After a short but successful spring campaign, the Yale women’s golf team came up short at the season-ending Ivy League Championships this weekend, finishing sixth out of seven teams.
Held at Metedeconk National Country Club in New Jersey, the championship lasted three rounds over three days, with the top four of five scores considered for the team score. After the first round, the team earned a composite total of 319 (+31), leading to a fifth-place finish. However, the team slipped to sixth after Saturday’s round and was unable to move up the leaderboard on Sunday, ultimately shooting a composite score of 954 (+90). Princeton took the title for the second consecutive year, with the Elis managing to beat only Penn.
“We definitely did not play the best we could have, but we’ll continue working hard in the off season,” Julie Luo ’19 said. “Still, we pushed through and we’re very proud of our seniors, especially Jen, who placed third overall.”
The tournament was particularly meaningful for team captain Jennifer Peng ’18 and Jayshree Sarathy ’18, as it was not just their final championship, but their final collegiate golf event after four years on the team.
Peng’s famed consistency was on display once again this weekend, with the reigning Ivy League Player of the Year finishing third overall. Peng began with a respectable 77 (+5), which she improved on by four strokes the next day after firing a one-over-par 73 before concluding her college golf run with a stellar 75 (+3). Sarathy had more difficulty this weekend, shooting a total of 249 (+33).
“It was a bittersweet weekend, but I’m proud of how I finished my collegiate career and am super grateful for the four years I’ve had on the team,” Peng said. “I couldn’t have asked for more.”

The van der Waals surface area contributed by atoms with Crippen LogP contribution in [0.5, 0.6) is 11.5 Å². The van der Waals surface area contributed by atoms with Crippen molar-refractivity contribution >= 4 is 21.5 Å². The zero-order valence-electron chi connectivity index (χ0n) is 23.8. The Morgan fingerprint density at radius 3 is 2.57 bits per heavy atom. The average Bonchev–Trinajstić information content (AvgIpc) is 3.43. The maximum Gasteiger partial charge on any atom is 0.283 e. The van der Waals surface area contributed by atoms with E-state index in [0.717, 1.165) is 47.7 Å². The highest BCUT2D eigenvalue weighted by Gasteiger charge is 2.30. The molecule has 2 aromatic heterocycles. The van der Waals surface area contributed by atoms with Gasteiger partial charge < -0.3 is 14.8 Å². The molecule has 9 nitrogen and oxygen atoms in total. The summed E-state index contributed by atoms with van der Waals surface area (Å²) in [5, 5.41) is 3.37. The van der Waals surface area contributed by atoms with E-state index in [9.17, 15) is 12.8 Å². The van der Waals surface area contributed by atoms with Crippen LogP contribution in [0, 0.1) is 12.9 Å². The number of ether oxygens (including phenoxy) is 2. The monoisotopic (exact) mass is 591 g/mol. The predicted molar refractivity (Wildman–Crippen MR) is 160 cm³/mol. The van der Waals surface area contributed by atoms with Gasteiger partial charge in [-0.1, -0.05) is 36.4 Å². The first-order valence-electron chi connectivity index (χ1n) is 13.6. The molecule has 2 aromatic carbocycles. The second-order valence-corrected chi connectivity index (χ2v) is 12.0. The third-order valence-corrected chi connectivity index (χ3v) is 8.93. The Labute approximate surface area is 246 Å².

Beryl Wang ’20 and Luo followed Peng, with each competitor carding a 240 (+24) to place 23rd overall. Wang returned to the championships one year after leading her team at the conference tournament as a first year, an experience she said gave her confidence this weekend. Wang improved each round of the tournament, with a seven-stroke gap between her first and final rounds of 84 and 77, respectively. Luo had trouble finding her groove after a red-hot spring season but still managed to conclude her junior year with a six-over-par 78 on Sunday.
Competing in her first championship was Gabrielle DeSombre ’21 after scoring multiple top-10 finishes in her inaugural year on the team. Despite struggling in her first two rounds, DeSombre rallied back with an eight-stroke improvement in her final round and gained valuable championship experience for her to draw on over the next three years.
Princeton declared victory after a playoff hole against Harvard, retaining the title from the previous season. The Tigers and the Crimson shot composite scores of 911 (+47), which was followed by Brown at 917 (+53). Columbia came in at 925 (+61) to earn fourth place, while Dartmouth took fifth with a score of 935 (+71), just a week after defeating Yale at the Hartford Invitational.
Yale entered the tournament ranked fifth in the Ancient Eight, ahead of Dartmouth and Penn. Despite finishing 19 strokes behind Dartmouth this weekend, the Elis retained their fifth-place ranking in the Ivies, according to Golfweek.
The Bulldogs have had difficulty at the Ivy League Championships in recent years, having not won since 2011. However, Luo said the team’s performance at the championships is not representative of its play throughout the season, which included multiple first-place finishes
Peng, the reigning Ivy League Player of the Year, and Sarathy will graduate in May.
Alex Reedy | email@example.com